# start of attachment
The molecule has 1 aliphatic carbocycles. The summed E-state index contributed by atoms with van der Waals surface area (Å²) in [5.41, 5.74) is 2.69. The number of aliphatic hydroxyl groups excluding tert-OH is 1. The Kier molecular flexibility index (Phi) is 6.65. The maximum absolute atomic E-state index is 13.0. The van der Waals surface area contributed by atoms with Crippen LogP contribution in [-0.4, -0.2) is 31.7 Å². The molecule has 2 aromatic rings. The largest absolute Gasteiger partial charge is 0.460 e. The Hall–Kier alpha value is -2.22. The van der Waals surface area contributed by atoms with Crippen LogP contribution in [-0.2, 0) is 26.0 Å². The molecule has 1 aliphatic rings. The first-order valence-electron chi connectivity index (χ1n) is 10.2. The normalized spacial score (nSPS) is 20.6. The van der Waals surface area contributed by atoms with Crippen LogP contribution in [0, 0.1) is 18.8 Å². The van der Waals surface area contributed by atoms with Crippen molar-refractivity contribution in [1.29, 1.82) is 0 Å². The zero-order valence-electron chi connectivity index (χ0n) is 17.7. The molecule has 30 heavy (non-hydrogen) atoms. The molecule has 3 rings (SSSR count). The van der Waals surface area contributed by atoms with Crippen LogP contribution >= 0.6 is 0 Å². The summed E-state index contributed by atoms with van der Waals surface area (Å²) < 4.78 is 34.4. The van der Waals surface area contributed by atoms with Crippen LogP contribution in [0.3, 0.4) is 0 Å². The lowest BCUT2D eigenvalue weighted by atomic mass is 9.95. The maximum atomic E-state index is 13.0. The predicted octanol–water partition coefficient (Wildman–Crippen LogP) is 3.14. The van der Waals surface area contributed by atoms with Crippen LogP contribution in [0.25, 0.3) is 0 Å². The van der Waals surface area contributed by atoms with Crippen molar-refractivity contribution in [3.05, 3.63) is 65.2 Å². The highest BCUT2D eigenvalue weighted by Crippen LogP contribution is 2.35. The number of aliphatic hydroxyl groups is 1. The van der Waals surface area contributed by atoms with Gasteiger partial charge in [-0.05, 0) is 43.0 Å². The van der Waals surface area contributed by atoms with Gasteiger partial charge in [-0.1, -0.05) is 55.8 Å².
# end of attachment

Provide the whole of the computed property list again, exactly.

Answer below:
The molecule has 1 aliphatic carbocycles. The summed E-state index contributed by atoms with van der Waals surface area (Å²) in [5.41, 5.74) is 2.69. The number of aliphatic hydroxyl groups excluding tert-OH is 1. The Kier molecular flexibility index (Phi) is 6.65. The maximum absolute atomic E-state index is 13.0. The van der Waals surface area contributed by atoms with Crippen LogP contribution in [-0.4, -0.2) is 31.7 Å². The molecule has 2 aromatic rings. The largest absolute Gasteiger partial charge is 0.460 e. The Hall–Kier alpha value is -2.22. The van der Waals surface area contributed by atoms with Crippen LogP contribution in [-0.2, 0) is 26.0 Å². The molecule has 1 aliphatic rings. The first-order valence-electron chi connectivity index (χ1n) is 10.2. The normalized spacial score (nSPS) is 20.6. The van der Waals surface area contributed by atoms with Crippen LogP contribution in [0, 0.1) is 18.8 Å². The van der Waals surface area contributed by atoms with Crippen molar-refractivity contribution in [1.29, 1.82) is 0 Å². The zero-order valence-electron chi connectivity index (χ0n) is 17.7. The molecule has 30 heavy (non-hydrogen) atoms. The molecule has 3 rings (SSSR count). The van der Waals surface area contributed by atoms with Crippen LogP contribution >= 0.6 is 0 Å². The summed E-state index contributed by atoms with van der Waals surface area (Å²) < 4.78 is 34.4. The van der Waals surface area contributed by atoms with Crippen LogP contribution in [0.3, 0.4) is 0 Å². The lowest BCUT2D eigenvalue weighted by atomic mass is 9.95. The maximum atomic E-state index is 13.0. The predicted octanol–water partition coefficient (Wildman–Crippen LogP) is 3.14. The van der Waals surface area contributed by atoms with Crippen LogP contribution in [0.25, 0.3) is 0 Å². The van der Waals surface area contributed by atoms with Crippen molar-refractivity contribution in [3.05, 3.63) is 65.2 Å². The highest BCUT2D eigenvalue weighted by Crippen LogP contribution is 2.35. The number of aliphatic hydroxyl groups is 1. The van der Waals surface area contributed by atoms with Gasteiger partial charge in [-0.05, 0) is 43.0 Å². The van der Waals surface area contributed by atoms with Gasteiger partial charge in [-0.1, -0.05) is 55.8 Å².